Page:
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President Trump heads to Capitol Hill tonight for his first address to a joint session of Congress. Republican lawmakers want Trump to sign a number of big items into law this year, including bills on health care and taxes. And tonight, they'll be listening for cues from the president about how to tackle those issues. Joining us from the Capitol is NPR congressional correspondent Susan Davis. And, Sue, what have Republican lawmakers told you so far about what they want to hear from the president tonight?

SUSAN DAVIS, BYLINE: You know, I've talked to lawmakers all day, and the one heard - one word I've heard repeatedly from them is optimism. They want to hear a president who has a positive message, an upbeat message. And what they don't want to hear is sort of a rehashing of the election or a criticism of his political opponents. The other word I hear a lot is specifics. They want to hear President Trump articulate his vision, not just on what he wants Congress to accomplish this year but what is the grander vision for the country, and that this is often the time and place to do that in this joint address.

The president, I think, is fair to say has been fairly flexible about his policy ideas. And I think there is a real hunger to hear from him to put maybe a finer point on some of those policies, specifically on health care, and to make his case to the public for those Republican ideas.

CORNISH: Right. On health care, I can imagine that they want more detail when it comes to their plans to repeal and replace the Affordable Care Act because, at this point, are they on track?

DAVIS: Right. You know, as recently as this morning, House Speaker Paul Ryan told reporters that he's very optimistic that they'll be able to get it done, that it's on track and that the public could see a bill very soon in a matter of weeks. But, you know, there's very significant and growing division among Republicans that can't be ignored. There is a group of influential conservatives in the House known as the Freedom Caucus and a trio of Republican senators - very well-known names like Rand Paul of Kentucky and Ted Cruz of Texas - who have already come out against early ideas for how to repeal and replace, saying they will not vote for it because it's not conservative enough, which means as of right now, as we sit here before this address, Republicans do not have the votes to pass anything on health care.

And they're going to need a significant amount of presidential leadership to try and get something done. The White House has been kind of coy about how specific the president's going to get tonight about health care. But I would say at least from this end of Pennsylvania Avenue, there is a significant amount of interest from Republicans to hear it from the president directly on what they're going to do on health care.

CORNISH: What are the other issues that came up that they're hoping the president might spend some time on?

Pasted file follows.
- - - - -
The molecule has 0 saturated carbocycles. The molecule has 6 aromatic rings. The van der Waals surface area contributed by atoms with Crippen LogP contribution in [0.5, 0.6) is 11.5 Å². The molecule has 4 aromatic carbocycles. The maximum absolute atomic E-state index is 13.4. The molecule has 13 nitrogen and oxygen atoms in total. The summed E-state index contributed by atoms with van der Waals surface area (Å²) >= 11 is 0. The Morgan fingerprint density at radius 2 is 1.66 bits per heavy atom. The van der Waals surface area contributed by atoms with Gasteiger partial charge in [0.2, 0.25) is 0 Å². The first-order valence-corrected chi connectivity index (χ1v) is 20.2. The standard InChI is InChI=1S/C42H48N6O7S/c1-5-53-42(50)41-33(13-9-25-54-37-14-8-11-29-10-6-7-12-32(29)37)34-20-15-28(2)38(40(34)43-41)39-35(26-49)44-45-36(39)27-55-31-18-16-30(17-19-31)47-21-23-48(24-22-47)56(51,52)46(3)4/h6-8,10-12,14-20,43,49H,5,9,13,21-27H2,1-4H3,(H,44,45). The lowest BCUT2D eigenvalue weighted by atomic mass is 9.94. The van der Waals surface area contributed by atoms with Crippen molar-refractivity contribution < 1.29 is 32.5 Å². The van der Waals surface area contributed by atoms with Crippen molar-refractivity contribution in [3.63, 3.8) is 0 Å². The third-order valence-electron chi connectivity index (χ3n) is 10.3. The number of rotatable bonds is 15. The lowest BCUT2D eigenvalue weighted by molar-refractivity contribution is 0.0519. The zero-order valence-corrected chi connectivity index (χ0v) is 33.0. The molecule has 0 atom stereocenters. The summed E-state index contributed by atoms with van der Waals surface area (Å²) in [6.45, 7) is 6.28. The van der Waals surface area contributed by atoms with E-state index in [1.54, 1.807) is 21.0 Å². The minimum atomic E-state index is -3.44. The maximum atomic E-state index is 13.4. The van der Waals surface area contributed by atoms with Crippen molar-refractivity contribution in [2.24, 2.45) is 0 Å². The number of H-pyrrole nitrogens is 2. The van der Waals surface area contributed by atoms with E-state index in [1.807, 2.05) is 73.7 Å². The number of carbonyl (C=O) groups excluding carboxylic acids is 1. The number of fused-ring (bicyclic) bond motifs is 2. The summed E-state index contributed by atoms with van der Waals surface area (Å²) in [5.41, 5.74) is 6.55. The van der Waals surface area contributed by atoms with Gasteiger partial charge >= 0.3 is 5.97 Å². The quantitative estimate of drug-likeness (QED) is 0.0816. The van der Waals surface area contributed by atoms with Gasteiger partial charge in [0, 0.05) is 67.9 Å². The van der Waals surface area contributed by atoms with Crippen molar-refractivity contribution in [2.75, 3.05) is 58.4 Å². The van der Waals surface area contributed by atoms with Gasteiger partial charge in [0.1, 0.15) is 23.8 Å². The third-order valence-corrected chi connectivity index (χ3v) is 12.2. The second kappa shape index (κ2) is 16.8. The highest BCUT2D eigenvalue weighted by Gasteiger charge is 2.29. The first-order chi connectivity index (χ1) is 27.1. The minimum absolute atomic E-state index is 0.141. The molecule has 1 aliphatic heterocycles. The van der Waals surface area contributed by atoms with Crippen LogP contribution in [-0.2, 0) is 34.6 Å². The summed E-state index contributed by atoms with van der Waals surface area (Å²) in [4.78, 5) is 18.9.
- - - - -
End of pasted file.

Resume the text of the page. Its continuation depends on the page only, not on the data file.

DAVIS: The two things I hear most mentioned by lawmakers going into the address are the tax - reforming the tax code and immigration. There are - is a significant effort, I'd say - but it's probably the other major priority of this Congress - to overhaul the tax code, both on the business side and the individual side. But again, like health care, it's one of those issues where they don't have a majority support for any one idea. And there's not a lot of consensus on the path forward. Now, senior White House aides, including Jared Kushner and Steve Bannon, have been meeting regularly with congressional staff and in the speaker's office on this very topic.

So that would suggest there is some at least emerging consensus at the top of what the direction is they want to go in. We'll see tonight - anything the president says on tax reform, it will be very eager to hear - lawmakers very eager to hear that. And the president's also expected to make a request soon for millions of dollars to start building that - the border wall on the U.S.-Mexico border. I talked to Republicans who say they'd like to hear a little bit more robust immigration policy outlined tonight.

CORNISH: Now, when it came to the inauguration, you had Democrats who didn't want to show up. Do we have any sense of what they might do tonight?

DAVIS: There's always a good amount of theater around these events. I would say that Democrats are inviting guests to make a political point, people that they say have been marginalized by the Trump administration, including Muslims and immigrants. And there's a couple of lawmakers who are well-known to maybe hug the aisles to always try and get a meet and greet and a handshake with the president, people like Eliot Engel of New York. But they have announced tonight that they are not going to do that in past years and they are making a point tonight to not shake the president's hand. So at least half the room tonight is going to be fairly hostile to what the message the president has to say.

CORNISH: That's NPR's Susan Davis at the Capitol. Sue, thanks so much.

DAVIS: Thanks, Audie. Transcript provided by NPR, Copyright NPR.